The Montana House voted unanimously Tuesday, March 19 to pass a two-year budget that includes funding to freeze in-state tuition on public campuses.
According to a report by the Billings Gazette, the move is unusual in that the budget, formally House Bill 2, was not subject to amendments or extended debate on the House floor after leaving the House Appropriations Committee. Instead, Republicans and Democrats said they had struck a deal to demonstrate that the substance of the bill enjoys bipartisan support.
Student Lobbyist Dani Clark said the budget included the funding level sought by university system leaders to keep in-state tuition steady over the next two years, in accordance with an agreement between lawmakers and higher education officials.
The budget also includes funding to expand the WWAMI program, which helps students interested in rural medicine study through the University of Washington’s medical school.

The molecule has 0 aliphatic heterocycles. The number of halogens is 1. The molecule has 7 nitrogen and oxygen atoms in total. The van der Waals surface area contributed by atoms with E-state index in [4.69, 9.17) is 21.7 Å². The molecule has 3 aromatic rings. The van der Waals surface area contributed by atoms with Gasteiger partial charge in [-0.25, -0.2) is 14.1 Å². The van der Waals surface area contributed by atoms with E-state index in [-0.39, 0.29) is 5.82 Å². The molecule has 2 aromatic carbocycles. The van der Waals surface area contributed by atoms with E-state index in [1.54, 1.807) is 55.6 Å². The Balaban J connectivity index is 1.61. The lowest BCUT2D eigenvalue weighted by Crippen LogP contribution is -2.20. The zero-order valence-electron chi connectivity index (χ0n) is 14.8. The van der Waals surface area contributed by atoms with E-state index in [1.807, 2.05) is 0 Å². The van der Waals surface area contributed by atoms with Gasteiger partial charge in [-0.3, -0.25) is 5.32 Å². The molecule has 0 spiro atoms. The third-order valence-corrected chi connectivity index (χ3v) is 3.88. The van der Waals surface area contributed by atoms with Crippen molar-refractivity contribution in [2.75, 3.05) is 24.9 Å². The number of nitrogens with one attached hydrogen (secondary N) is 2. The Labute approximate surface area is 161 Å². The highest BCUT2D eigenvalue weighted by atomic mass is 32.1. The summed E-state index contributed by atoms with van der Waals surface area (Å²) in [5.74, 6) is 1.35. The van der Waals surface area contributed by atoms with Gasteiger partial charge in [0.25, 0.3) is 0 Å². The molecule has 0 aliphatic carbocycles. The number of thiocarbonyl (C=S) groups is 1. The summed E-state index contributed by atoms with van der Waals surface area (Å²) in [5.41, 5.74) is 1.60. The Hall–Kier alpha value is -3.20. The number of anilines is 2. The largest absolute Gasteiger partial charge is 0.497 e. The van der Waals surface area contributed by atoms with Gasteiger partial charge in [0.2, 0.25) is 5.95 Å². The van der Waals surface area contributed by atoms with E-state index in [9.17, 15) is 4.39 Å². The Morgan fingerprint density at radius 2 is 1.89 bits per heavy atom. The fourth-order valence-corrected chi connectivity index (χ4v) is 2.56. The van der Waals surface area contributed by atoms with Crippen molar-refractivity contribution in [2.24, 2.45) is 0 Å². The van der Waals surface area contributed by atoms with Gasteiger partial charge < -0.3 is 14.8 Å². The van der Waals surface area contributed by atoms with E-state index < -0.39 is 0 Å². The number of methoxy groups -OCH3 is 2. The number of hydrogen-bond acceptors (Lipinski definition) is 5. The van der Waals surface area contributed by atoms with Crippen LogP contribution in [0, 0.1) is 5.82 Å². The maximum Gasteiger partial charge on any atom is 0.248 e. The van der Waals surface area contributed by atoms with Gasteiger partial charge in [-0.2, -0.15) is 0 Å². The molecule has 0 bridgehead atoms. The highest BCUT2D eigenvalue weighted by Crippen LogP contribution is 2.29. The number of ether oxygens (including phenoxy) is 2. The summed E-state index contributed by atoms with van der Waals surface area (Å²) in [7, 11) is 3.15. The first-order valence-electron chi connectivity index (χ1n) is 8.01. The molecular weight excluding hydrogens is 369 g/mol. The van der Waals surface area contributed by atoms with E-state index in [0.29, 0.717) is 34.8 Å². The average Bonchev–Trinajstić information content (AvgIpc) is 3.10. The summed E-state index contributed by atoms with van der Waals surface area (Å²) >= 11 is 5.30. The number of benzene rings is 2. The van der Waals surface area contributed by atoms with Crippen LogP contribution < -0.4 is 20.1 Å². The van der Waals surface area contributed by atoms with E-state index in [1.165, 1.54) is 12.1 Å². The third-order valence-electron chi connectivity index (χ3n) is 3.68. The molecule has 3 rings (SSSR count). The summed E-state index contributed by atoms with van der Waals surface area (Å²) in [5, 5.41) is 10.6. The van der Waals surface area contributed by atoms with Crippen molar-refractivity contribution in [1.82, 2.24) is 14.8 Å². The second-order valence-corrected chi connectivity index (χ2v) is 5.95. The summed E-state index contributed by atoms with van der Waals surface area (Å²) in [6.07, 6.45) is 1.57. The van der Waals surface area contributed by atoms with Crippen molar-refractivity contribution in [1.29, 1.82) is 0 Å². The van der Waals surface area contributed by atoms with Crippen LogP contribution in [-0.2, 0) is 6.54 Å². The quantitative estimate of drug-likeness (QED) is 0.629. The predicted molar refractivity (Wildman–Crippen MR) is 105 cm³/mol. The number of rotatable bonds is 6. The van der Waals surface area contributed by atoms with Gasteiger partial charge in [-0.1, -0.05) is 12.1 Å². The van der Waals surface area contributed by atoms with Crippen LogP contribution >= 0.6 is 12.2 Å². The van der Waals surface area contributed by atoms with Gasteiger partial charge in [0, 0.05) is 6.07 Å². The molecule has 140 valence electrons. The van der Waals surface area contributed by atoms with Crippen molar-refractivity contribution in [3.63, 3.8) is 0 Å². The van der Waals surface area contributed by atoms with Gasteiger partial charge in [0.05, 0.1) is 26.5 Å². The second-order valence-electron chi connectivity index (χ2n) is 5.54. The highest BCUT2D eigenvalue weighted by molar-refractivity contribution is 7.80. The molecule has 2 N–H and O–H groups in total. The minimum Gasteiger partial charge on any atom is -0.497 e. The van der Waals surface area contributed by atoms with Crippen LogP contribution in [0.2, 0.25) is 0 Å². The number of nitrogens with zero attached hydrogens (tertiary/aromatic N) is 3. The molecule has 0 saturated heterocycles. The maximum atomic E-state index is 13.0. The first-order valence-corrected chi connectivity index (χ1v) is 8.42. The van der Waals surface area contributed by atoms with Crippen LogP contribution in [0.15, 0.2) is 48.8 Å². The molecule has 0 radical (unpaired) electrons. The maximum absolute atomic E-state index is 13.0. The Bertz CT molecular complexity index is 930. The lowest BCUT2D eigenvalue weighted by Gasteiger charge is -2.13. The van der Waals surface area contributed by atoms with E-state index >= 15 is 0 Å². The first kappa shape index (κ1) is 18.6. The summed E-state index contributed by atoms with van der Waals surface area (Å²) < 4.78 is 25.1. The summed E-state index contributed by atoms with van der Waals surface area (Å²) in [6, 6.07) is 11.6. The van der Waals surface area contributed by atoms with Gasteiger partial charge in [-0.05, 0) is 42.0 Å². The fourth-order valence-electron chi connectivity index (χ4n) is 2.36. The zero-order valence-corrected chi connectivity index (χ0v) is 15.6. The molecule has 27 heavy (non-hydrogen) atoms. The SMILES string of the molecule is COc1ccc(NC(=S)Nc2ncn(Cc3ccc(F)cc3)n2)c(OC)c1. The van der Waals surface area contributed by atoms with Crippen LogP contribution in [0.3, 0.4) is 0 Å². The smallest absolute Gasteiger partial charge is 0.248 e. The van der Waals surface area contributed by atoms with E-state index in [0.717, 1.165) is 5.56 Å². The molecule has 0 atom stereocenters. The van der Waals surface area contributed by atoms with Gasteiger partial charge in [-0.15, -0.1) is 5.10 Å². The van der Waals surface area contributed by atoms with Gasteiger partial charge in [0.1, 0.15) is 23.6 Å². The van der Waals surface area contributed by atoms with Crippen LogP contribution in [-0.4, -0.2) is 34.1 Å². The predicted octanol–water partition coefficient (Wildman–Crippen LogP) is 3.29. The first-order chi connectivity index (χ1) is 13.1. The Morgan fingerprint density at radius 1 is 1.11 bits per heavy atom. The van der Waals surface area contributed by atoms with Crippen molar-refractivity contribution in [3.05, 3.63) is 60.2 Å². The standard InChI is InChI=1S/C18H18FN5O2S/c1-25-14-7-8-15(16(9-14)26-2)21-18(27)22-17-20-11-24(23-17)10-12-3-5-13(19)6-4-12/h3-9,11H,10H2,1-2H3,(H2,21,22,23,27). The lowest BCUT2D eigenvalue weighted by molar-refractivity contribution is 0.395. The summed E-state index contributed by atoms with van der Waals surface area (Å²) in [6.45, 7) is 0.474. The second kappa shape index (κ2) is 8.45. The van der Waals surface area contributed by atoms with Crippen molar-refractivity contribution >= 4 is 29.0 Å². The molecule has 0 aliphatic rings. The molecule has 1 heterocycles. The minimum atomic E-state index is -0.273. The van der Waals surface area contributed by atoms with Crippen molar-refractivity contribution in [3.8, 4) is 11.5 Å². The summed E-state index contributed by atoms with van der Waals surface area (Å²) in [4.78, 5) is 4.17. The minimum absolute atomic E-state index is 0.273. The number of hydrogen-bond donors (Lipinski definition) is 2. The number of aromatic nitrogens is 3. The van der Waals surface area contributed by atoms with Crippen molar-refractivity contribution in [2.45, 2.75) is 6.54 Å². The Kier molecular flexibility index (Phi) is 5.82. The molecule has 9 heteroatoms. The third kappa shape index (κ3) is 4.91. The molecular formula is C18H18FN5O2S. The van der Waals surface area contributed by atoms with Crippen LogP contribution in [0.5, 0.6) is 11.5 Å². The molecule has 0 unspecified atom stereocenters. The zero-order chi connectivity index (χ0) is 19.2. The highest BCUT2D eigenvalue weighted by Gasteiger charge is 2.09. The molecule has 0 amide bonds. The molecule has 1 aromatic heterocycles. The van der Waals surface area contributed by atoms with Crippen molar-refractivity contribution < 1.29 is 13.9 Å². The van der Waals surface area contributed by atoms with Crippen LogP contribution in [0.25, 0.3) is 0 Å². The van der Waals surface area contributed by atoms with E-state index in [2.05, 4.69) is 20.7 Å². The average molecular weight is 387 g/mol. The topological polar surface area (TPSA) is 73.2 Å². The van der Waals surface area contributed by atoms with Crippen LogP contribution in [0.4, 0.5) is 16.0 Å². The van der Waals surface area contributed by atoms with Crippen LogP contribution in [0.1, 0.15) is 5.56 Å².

“We’ve got support from both sides of the aisle,” Clark said.
Before becoming law, the budget still needs to pass the Senate and be signed by Gov. Steve Bullock. It is unclear how much support the budget will have in the Senate, and a Facebook notice posted by student lobbyists encouraged students to contact legislators in support of the bill.
State employee pay plan stalls in Helena
A bill that would have provided university system staff and other state employees 5 percent raises each of the next two years failed to pass the House Appropriations Committee on March 13. Although not formally tabled, the failure of a motion to move the bill forward in the legislative process on a 9 – 12 vote means the measure is likely dead.
Rep. Steve Gibson, the sole Republican to join the committee’s eight Democrats in supporting the bill, told the Billings Gazette that he and other Republicans are working on an alternate proposal. Some Republicans have expressed concern that a flat increase for all employees is inequitable, given that a few state employees have recently seen substantial raises while most have had their pay frozen for four years.